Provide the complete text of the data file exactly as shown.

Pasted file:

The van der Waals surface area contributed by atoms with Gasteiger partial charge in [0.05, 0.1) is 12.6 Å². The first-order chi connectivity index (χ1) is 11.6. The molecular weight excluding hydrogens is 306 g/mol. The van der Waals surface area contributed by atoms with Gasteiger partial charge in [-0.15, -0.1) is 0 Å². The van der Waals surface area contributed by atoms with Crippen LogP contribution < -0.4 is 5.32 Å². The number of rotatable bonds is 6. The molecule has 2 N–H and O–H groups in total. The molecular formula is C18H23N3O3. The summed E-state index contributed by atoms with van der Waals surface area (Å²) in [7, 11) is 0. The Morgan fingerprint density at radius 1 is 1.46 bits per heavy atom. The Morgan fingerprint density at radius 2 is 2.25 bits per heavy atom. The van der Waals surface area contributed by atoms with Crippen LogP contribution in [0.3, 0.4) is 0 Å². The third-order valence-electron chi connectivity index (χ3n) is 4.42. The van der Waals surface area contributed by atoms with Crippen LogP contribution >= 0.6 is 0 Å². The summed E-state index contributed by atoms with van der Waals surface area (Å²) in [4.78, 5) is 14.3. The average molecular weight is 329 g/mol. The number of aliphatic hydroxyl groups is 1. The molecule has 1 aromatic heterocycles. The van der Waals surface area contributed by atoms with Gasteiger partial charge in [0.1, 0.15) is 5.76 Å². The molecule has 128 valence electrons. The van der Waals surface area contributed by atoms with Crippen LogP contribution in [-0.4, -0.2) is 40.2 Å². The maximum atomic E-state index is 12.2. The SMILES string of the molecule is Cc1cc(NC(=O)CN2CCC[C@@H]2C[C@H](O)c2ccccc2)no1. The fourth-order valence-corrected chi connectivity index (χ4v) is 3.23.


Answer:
The van der Waals surface area contributed by atoms with Gasteiger partial charge in [0.05, 0.1) is 12.6 Å². The first-order chi connectivity index (χ1) is 11.6. The molecular weight excluding hydrogens is 306 g/mol. The van der Waals surface area contributed by atoms with Gasteiger partial charge in [-0.15, -0.1) is 0 Å². The van der Waals surface area contributed by atoms with Crippen LogP contribution < -0.4 is 5.32 Å². The number of rotatable bonds is 6. The molecule has 2 N–H and O–H groups in total. The molecular formula is C18H23N3O3. The summed E-state index contributed by atoms with van der Waals surface area (Å²) in [7, 11) is 0. The Morgan fingerprint density at radius 1 is 1.46 bits per heavy atom. The Morgan fingerprint density at radius 2 is 2.25 bits per heavy atom. The van der Waals surface area contributed by atoms with Crippen LogP contribution in [0.3, 0.4) is 0 Å². The third-order valence-electron chi connectivity index (χ3n) is 4.42. The van der Waals surface area contributed by atoms with Crippen LogP contribution >= 0.6 is 0 Å². The summed E-state index contributed by atoms with van der Waals surface area (Å²) in [4.78, 5) is 14.3. The average molecular weight is 329 g/mol. The number of aliphatic hydroxyl groups is 1. The molecule has 1 aromatic heterocycles. The van der Waals surface area contributed by atoms with Gasteiger partial charge in [0.1, 0.15) is 5.76 Å². The molecule has 128 valence electrons. The van der Waals surface area contributed by atoms with Crippen LogP contribution in [-0.4, -0.2) is 40.2 Å². The maximum atomic E-state index is 12.2. The SMILES string of the molecule is Cc1cc(NC(=O)CN2CCC[C@@H]2C[C@H](O)c2ccccc2)no1. The fourth-order valence-corrected chi connectivity index (χ4v) is 3.23.